Yard & Garden Report


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Bumper Crop of Crabgrass

Crabgrass loves the heat. It has thrived over the past two summers and is everywhere now. Here's how to control it.

Crabgrass growing on sidewalk
Crabgrass thrives in hot spots.

Do you love summer? Crabgrass does. Crabgrass loves the heat. That’s why it grows near driveways and sidewalks.

Last year was great for crabgrass. While our home lawns turned gold and crispy during the drought, crabgrass grew strong and produced lots of seeds.

These seeds germinated this spring and grew well during our unusually warm summer. Crabgrass can be seen everywhere now. Its seedstalks are shooting out like fingers reaching for the sky.

Crabgrass a.k.a. fingergrass, may be thriving today, but not for long. Every crabgrass plant in your yard today will die from the first hard frost.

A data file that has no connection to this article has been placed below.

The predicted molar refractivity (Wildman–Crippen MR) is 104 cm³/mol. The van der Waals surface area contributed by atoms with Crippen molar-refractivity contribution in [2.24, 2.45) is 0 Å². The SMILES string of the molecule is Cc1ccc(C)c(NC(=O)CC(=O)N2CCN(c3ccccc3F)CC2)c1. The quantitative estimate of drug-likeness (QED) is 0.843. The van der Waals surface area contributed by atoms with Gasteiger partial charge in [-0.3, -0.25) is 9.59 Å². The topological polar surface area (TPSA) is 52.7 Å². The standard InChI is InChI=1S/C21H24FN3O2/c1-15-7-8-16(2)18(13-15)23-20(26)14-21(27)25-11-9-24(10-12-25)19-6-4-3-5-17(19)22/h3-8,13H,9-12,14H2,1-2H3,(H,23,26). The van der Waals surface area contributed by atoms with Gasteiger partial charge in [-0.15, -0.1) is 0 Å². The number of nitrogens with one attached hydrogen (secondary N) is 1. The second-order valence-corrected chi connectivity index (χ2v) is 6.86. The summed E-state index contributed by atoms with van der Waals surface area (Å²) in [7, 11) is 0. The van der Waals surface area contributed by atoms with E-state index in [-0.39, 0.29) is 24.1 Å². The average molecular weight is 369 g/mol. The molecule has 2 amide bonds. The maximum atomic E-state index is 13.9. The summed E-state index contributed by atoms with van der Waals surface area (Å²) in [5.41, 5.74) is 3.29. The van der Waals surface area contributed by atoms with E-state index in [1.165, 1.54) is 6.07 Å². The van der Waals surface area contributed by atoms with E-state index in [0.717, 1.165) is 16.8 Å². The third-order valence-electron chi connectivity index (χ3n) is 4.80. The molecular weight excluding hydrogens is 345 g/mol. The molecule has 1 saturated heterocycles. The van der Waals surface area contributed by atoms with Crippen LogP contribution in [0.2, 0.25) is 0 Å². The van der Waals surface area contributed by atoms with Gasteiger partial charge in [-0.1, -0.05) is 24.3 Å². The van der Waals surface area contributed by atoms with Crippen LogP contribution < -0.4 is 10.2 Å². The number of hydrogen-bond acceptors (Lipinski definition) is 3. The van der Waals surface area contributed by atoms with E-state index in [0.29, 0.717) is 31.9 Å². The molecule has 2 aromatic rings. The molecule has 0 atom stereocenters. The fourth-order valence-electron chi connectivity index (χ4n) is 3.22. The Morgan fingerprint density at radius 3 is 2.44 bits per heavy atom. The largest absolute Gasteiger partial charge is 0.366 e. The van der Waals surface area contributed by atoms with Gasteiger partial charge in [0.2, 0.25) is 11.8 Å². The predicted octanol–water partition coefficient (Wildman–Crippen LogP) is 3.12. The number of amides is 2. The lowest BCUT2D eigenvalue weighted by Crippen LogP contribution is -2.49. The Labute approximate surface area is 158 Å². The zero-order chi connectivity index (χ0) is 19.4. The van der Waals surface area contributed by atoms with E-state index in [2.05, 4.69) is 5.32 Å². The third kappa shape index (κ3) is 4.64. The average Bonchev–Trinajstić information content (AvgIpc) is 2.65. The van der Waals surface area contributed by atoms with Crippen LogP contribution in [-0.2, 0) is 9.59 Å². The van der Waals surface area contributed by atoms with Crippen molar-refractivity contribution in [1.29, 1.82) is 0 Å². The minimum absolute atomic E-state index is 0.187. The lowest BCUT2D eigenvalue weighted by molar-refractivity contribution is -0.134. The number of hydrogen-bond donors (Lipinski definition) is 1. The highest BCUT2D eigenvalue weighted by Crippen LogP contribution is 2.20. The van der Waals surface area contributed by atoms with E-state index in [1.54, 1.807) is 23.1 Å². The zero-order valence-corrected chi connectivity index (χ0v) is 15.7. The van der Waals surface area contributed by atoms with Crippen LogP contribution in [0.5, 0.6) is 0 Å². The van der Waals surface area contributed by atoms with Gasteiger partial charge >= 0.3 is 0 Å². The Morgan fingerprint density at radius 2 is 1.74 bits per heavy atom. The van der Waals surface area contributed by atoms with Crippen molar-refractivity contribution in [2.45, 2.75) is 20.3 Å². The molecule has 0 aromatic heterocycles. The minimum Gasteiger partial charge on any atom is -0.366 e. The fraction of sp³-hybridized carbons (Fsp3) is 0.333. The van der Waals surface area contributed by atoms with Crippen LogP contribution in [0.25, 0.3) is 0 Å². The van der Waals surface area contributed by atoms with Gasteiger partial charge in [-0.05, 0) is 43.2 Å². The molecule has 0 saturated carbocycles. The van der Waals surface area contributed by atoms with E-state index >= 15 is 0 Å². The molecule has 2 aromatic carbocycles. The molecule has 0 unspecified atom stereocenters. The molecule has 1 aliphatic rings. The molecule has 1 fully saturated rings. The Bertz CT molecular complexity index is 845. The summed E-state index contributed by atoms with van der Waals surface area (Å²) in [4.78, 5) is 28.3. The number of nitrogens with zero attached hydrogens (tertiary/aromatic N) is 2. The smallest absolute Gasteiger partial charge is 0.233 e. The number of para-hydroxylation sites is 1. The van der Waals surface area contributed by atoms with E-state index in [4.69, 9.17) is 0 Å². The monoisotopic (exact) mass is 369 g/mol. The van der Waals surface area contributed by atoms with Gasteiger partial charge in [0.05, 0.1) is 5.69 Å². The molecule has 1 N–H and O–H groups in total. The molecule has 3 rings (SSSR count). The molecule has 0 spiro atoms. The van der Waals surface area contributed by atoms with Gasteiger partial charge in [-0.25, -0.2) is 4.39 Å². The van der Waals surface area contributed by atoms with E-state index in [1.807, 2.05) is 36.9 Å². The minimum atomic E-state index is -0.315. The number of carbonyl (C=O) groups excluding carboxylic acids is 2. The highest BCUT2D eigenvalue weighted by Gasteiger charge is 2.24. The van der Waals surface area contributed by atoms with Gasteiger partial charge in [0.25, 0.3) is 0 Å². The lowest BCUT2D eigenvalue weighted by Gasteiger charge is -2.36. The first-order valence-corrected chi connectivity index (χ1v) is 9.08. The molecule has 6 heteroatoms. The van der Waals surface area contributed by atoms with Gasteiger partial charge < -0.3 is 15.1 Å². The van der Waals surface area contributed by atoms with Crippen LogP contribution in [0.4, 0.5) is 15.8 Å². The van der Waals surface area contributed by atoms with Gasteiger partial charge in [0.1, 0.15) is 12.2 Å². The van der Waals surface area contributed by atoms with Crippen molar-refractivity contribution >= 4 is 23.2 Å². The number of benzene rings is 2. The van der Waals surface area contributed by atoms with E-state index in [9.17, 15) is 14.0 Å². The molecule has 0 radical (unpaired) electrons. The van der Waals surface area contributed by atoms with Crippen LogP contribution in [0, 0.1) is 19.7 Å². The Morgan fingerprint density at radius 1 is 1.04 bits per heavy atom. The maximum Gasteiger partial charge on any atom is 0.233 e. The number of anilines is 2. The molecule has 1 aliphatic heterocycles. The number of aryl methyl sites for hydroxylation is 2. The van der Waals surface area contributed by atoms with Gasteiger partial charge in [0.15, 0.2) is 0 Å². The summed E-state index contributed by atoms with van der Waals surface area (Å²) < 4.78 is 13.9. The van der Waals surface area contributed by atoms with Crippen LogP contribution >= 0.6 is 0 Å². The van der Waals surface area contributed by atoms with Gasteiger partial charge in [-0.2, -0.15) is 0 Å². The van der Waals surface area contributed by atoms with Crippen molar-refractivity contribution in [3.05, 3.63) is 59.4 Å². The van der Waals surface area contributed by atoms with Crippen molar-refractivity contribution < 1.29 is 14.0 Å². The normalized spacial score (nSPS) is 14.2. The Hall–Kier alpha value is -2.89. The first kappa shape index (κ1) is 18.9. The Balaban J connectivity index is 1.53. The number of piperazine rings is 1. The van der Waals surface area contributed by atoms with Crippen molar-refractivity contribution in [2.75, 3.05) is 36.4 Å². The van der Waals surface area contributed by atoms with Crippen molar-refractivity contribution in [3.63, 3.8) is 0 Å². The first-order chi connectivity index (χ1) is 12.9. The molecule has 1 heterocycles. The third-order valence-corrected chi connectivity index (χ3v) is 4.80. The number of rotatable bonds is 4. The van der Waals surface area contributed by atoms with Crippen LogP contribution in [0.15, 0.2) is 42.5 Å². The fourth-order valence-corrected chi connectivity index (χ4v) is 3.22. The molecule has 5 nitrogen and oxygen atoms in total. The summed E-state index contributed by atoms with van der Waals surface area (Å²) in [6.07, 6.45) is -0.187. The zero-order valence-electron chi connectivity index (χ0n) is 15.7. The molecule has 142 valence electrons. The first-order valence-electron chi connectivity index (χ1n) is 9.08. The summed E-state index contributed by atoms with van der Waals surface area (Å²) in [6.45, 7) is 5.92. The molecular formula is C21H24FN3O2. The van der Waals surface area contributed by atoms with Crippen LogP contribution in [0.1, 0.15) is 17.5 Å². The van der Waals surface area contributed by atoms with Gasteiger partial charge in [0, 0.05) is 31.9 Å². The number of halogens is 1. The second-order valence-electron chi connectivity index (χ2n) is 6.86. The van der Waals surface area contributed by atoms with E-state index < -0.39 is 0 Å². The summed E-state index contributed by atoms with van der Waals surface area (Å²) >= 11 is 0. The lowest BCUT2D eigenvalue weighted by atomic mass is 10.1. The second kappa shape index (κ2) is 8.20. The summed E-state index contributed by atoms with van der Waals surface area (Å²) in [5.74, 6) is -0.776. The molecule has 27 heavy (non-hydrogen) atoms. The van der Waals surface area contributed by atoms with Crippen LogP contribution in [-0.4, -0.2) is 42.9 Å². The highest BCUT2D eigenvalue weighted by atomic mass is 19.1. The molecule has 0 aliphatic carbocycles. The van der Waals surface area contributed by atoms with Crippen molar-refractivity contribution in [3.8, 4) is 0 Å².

The key to controlling crabgrass is to prevent it from dropping its seeds before the frost strikes. The plants can be easily pulled out or you can mow off the seedstalks.

To prevent crabgrass from being a problem next year, you can use a herbicide that kills it before it emerges. Lawn fertilizers sold in spring often include a crabgrass preventer (for example, Scotts Turf Builder with Halts Crabgrass Preventer). These types of fertilizers need to be applied before the crabgrass emerges, which is in early May.

Crabgrass seedhead
The finger-like seedheads of crabgrass are showy now.
Another option is to use a broadleaf weed killer that contains quinclorac (for example, Weed B Gon Plus Crabgrass Control). It will kill young crabgrass plants as well as dandelions and other broadleaf weeds.

Written by Tom Kalb, Extension Horticulturist, North Dakota State University. 

Photos were made available under Creative Commons licenses specified by the photographers: Joseph Berger, Bugwood.org; Steve Dewey,Utah State University, Bugwood.org;

The information given herein is for educational purposes only. References to commercial products or trade names are made with the understanding that no discrimination is intended and no endorsement by North Dakota Extension is implied.

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